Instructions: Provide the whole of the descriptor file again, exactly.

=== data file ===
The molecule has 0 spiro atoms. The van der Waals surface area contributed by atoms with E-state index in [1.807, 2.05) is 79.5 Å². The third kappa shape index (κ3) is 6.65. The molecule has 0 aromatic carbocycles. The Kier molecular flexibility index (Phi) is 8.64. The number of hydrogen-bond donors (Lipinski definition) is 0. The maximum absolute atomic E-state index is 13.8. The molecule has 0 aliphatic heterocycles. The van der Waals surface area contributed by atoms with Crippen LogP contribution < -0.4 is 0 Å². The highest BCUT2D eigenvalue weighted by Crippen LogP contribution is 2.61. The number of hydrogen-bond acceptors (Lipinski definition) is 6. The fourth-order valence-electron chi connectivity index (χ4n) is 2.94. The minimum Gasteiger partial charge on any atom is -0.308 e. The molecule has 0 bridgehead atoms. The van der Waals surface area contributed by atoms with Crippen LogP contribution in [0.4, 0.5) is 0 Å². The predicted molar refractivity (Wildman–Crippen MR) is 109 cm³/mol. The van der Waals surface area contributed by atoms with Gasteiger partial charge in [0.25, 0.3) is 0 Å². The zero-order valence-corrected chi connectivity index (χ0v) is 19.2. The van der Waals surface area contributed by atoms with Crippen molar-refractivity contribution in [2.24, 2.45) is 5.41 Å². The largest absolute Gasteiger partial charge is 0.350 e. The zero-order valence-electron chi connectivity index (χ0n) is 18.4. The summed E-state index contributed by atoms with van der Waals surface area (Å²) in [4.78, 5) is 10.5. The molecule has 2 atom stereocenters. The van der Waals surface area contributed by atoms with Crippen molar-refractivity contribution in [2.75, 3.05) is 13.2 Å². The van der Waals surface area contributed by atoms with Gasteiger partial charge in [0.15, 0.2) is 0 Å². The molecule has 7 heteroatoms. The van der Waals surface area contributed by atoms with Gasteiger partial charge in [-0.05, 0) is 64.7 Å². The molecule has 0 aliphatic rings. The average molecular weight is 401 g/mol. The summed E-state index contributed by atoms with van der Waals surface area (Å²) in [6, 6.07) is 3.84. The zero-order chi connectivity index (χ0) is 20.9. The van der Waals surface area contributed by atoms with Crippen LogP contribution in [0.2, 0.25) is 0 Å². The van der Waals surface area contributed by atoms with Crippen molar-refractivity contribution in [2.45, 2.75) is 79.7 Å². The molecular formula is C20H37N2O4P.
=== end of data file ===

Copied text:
The molecule has 0 spiro atoms. The van der Waals surface area contributed by atoms with E-state index in [1.807, 2.05) is 79.5 Å². The third kappa shape index (κ3) is 6.65. The molecule has 0 aromatic carbocycles. The Kier molecular flexibility index (Phi) is 8.64. The number of hydrogen-bond donors (Lipinski definition) is 0. The maximum absolute atomic E-state index is 13.8. The molecule has 0 aliphatic heterocycles. The van der Waals surface area contributed by atoms with Crippen LogP contribution < -0.4 is 0 Å². The highest BCUT2D eigenvalue weighted by Crippen LogP contribution is 2.61. The number of hydrogen-bond acceptors (Lipinski definition) is 6. The fourth-order valence-electron chi connectivity index (χ4n) is 2.94. The minimum Gasteiger partial charge on any atom is -0.308 e. The molecule has 0 bridgehead atoms. The van der Waals surface area contributed by atoms with Crippen LogP contribution in [0.4, 0.5) is 0 Å². The predicted molar refractivity (Wildman–Crippen MR) is 109 cm³/mol. The van der Waals surface area contributed by atoms with Gasteiger partial charge in [0.25, 0.3) is 0 Å². The zero-order valence-corrected chi connectivity index (χ0v) is 19.2. The van der Waals surface area contributed by atoms with Crippen molar-refractivity contribution in [2.24, 2.45) is 5.41 Å². The largest absolute Gasteiger partial charge is 0.350 e. The zero-order valence-electron chi connectivity index (χ0n) is 18.4. The summed E-state index contributed by atoms with van der Waals surface area (Å²) in [4.78, 5) is 10.5. The molecule has 2 atom stereocenters. The van der Waals surface area contributed by atoms with Crippen molar-refractivity contribution in [2.75, 3.05) is 13.2 Å². The van der Waals surface area contributed by atoms with Gasteiger partial charge in [0.15, 0.2) is 0 Å². The molecule has 7 heteroatoms. The van der Waals surface area contributed by atoms with Gasteiger partial charge in [-0.05, 0) is 64.7 Å². The molecule has 0 aliphatic rings. The average molecular weight is 401 g/mol. The summed E-state index contributed by atoms with van der Waals surface area (Å²) in [6, 6.07) is 3.84. The zero-order chi connectivity index (χ0) is 20.9. The van der Waals surface area contributed by atoms with Crippen LogP contribution in [0.2, 0.25) is 0 Å². The van der Waals surface area contributed by atoms with Crippen molar-refractivity contribution in [2.45, 2.75) is 79.7 Å². The molecular formula is C20H37N2O4P.